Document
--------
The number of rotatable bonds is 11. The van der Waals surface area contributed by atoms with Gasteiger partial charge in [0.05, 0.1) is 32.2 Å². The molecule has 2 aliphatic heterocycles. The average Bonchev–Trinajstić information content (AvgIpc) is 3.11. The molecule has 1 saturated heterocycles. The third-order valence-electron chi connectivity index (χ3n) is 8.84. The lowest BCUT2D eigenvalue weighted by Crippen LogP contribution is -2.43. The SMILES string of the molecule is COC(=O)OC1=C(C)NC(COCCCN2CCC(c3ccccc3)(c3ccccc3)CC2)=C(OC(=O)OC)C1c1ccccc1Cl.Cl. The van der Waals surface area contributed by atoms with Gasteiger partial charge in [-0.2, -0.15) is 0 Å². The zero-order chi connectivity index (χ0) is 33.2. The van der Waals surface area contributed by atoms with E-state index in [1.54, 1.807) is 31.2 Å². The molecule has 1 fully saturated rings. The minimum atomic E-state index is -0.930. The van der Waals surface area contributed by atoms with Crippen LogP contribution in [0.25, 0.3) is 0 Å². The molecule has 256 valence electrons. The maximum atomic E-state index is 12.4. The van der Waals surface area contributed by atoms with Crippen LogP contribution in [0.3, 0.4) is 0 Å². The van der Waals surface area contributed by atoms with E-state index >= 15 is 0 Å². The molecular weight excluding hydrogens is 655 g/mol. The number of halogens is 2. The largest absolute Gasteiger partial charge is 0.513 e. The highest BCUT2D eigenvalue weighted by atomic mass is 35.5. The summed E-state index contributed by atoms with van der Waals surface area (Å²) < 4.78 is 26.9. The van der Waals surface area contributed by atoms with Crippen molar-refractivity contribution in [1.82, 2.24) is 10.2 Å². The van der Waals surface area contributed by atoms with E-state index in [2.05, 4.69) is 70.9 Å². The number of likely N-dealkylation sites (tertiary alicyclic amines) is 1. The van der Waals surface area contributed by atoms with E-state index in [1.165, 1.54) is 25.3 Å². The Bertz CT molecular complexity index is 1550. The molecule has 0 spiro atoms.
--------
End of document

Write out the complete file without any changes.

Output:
The number of rotatable bonds is 11. The van der Waals surface area contributed by atoms with Gasteiger partial charge in [0.05, 0.1) is 32.2 Å². The molecule has 2 aliphatic heterocycles. The average Bonchev–Trinajstić information content (AvgIpc) is 3.11. The molecule has 1 saturated heterocycles. The third-order valence-electron chi connectivity index (χ3n) is 8.84. The lowest BCUT2D eigenvalue weighted by Crippen LogP contribution is -2.43. The SMILES string of the molecule is COC(=O)OC1=C(C)NC(COCCCN2CCC(c3ccccc3)(c3ccccc3)CC2)=C(OC(=O)OC)C1c1ccccc1Cl.Cl. The van der Waals surface area contributed by atoms with Gasteiger partial charge in [-0.2, -0.15) is 0 Å². The zero-order chi connectivity index (χ0) is 33.2. The van der Waals surface area contributed by atoms with E-state index in [1.54, 1.807) is 31.2 Å². The molecule has 1 fully saturated rings. The minimum atomic E-state index is -0.930. The van der Waals surface area contributed by atoms with Crippen LogP contribution in [0.25, 0.3) is 0 Å². The molecule has 256 valence electrons. The maximum atomic E-state index is 12.4. The van der Waals surface area contributed by atoms with Crippen LogP contribution in [0.3, 0.4) is 0 Å². The van der Waals surface area contributed by atoms with E-state index >= 15 is 0 Å². The molecular weight excluding hydrogens is 655 g/mol. The number of halogens is 2. The largest absolute Gasteiger partial charge is 0.513 e. The highest BCUT2D eigenvalue weighted by atomic mass is 35.5. The summed E-state index contributed by atoms with van der Waals surface area (Å²) < 4.78 is 26.9. The van der Waals surface area contributed by atoms with Crippen molar-refractivity contribution in [1.82, 2.24) is 10.2 Å². The van der Waals surface area contributed by atoms with E-state index in [2.05, 4.69) is 70.9 Å². The number of likely N-dealkylation sites (tertiary alicyclic amines) is 1. The van der Waals surface area contributed by atoms with E-state index in [1.165, 1.54) is 25.3 Å². The Bertz CT molecular complexity index is 1550. The molecule has 0 spiro atoms.